How to catch flathead with bait and lures
When targeting a fish species, you need to think about what characteristics they have. For most part a flathead is an ambush predator, they have eyes on the top head, there quite camouflage and they’ll often sit on the bottom waiting for a bait fish or a mullet to swim by for an easy feed.
Thinking of those characteristics a few things come to mind, firstly keep your lures and baits close to the bottom, and secondly stay active if you’re on a boat and kayak then its best to not anchor up instead drift around and for land-base anglers its best to walk around and cover as much distance as you can. Both those points will greatly improve your catch rate.
Catching flathead with lures & soft plastics
There’s a massive range of soft plastics and lures perfect for targeting flathead. So many, that it can be almost overwhelming to choose, the reality is flathead aren’t fussy and they’ll have a go at just about anything cast in the right area. Curl tails, paddle tails, minnow imitations, worm imitations, yabbie imitations are a great starting point.
Some of my favorite soft plastics include the Savage Gear Pro Grub, Zman 2.5 inch grubZ, Berkley turtleback worm, Squidgy Wrigglers, Zman Slim SwimZ, Savage Gear T-Tails, Lunker City Paddle Tails, Zman Curl Tails, Zman ShadZ, Berkley Gulp Jerk shads, Monroes Ziptail worm, Savage Gear Curl Sandeels.
When it comes to jig heads ill generally have a few different weights depending on current strength and wind. This will include a 1/6 a 1/8 and a 1/12 jig head and I change things depending on the conditions. Take your time when rigging and make sure the plastic is on straight, this improves the plastic action. If your fishing in deep water on a boat then you’ll likely need to go even heavier such as a 1/4 ounce of 1/2 an ounce.
Flathead will also happily take a vibe, blade, and hard body lure, again the options here are endless so don’t be afraid to experiment.
Techniques with lures and soft plastics
When soft plastics fishing for flatties I use 2 simple techniques.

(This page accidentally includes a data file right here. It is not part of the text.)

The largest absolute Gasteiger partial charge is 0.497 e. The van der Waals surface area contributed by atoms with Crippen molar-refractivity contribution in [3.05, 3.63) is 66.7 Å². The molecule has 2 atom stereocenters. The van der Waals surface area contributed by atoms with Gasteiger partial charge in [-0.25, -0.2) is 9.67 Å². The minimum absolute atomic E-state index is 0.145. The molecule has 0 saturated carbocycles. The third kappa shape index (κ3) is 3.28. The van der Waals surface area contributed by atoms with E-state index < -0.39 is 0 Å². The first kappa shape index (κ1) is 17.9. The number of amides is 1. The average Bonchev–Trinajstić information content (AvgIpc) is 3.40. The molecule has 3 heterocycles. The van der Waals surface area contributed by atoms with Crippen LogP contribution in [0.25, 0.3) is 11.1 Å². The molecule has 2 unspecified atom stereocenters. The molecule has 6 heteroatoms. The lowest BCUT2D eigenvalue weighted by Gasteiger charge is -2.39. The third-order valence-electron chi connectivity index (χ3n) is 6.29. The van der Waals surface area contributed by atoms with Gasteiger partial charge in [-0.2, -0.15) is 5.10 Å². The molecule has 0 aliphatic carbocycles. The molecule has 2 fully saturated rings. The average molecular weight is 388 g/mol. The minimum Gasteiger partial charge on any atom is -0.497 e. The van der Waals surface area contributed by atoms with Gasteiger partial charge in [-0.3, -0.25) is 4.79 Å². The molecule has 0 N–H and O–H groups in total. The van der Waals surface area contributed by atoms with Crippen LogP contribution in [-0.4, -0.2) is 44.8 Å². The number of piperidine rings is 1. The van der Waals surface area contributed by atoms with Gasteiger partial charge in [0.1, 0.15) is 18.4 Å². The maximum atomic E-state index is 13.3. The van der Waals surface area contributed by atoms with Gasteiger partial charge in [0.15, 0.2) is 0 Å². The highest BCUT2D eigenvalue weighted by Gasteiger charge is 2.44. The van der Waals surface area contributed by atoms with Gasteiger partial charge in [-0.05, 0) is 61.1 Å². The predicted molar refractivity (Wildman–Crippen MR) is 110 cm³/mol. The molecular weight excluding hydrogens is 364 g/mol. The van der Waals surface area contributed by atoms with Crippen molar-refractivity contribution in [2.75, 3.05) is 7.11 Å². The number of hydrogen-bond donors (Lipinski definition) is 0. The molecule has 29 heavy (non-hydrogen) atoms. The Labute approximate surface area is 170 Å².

A Hopping technique
Cast your plastic or lure and wait a few seconds for it to hit the bottom, then do several quick erratic lifts wind in the slack and let the plastic sink to the bottom and count to 5. Repeat this process until your plastic or lure is back where you are fishing. The idea behind this technique is that your imitating a wounded bait fish, and when it sinks back to the bottom is when you get most of your catches.
The slow roll
Cast your plastic or lure and wait a few seconds for it to hit the bottom, then simply do a slow continuous retrieve of your reel knows as the slow roll. This is great with curl tails, and paddle tail plastics as the natural action of the lure a foot or two above the bottom is dynamite for flathead.
The good thing about both these techniques is that there easy to learn and master, and very effective.
Plenty of good bait choices, pilchard, blue bait, white bait, prawns, pippis, chicken, mackerel and the list goes on however I like to use squid. I do so for 2 main reasons. It doesn’t fall of the hook and you get less bites from pest species such as banjos and toad fish. The other benefit is when I go squid fishing I cook the hoods into calamari rings, but I keep the tentacles for bait.
Let’s talk about suitable gear for targeting flathead. I generally take 2 rods 1 for lures and 1 for bait.
Let’s focus on the soft plastic setup first. I think a 2-4 kilo rod, a 2500 series reel and line strength between 4 to 10-pound is ideal for targeting flatties. My rod setup is a Black Savage spin rod its 6/10 in length with a 2 -4 kilo weight capacity. Coupled with a stealth 2000 reel spooled with 7-pound silencer braid it’s a perfect setup for me and this style of fishing.
When fishing with soft plastics it’s important to use braid because it doesn’t stretch therefore your always in contact with the lure and you’ll feel the bumps and bites. To improve your catch rate it’ recommended to use a leader. Fluro carbon is fused fishing line which means its thinner in diameter and harder to see in water. I always use about a rod length of Fluro carbon leader. When bream fishing I go very light 2-4 pound but when fishing for flathead ill jump up to 8-pound. Flathead have quite sharp bristles and they’ll often chew up your leader so always go a little bit heavier.
Now let’s discuss the rod SETUP for bait fishing. A 2-4 or 3-5 kilo rod is perfect for this style of fishing. I generally use my Savage gear MPP2 3-5kilo 7 foot in length. I couple that will a 3000 size reel with 6 or 8 pound braid or mono. On my rod I have a Savage Gear stealth 3000 with 6.8 pound braid.
Flathead HOTSPOTS around Melbourne and Victoria
Port Phillip Bay, Western Port, Lake Tyers, Mallacoota, Lakes around Gippsland area
Most productive times
Flathead can be targeted all day long, however they are generally most active on the peak of each tide, especially low tide. All fish species are generally always active on sunrise and sundown.
Final word from the author
I love fishing and I’m happy catching any type of fish regardless of the size or species. I love targeting flathead, there easily accessible, there great to catch on soft plastics using light spinning gear and there still one of the best eating fish. Remember to always check fishing regulations and catch limits in your area. Where possible practice catch and release you don’t need to hit your bag limits just keep a couple for a feed.
You can obtain a copy of the latest Vic fishing guide here to help you get familiar with fishing rules https://vfa.vic.gov.au/recreational-fishing/recreational-fishing-guide
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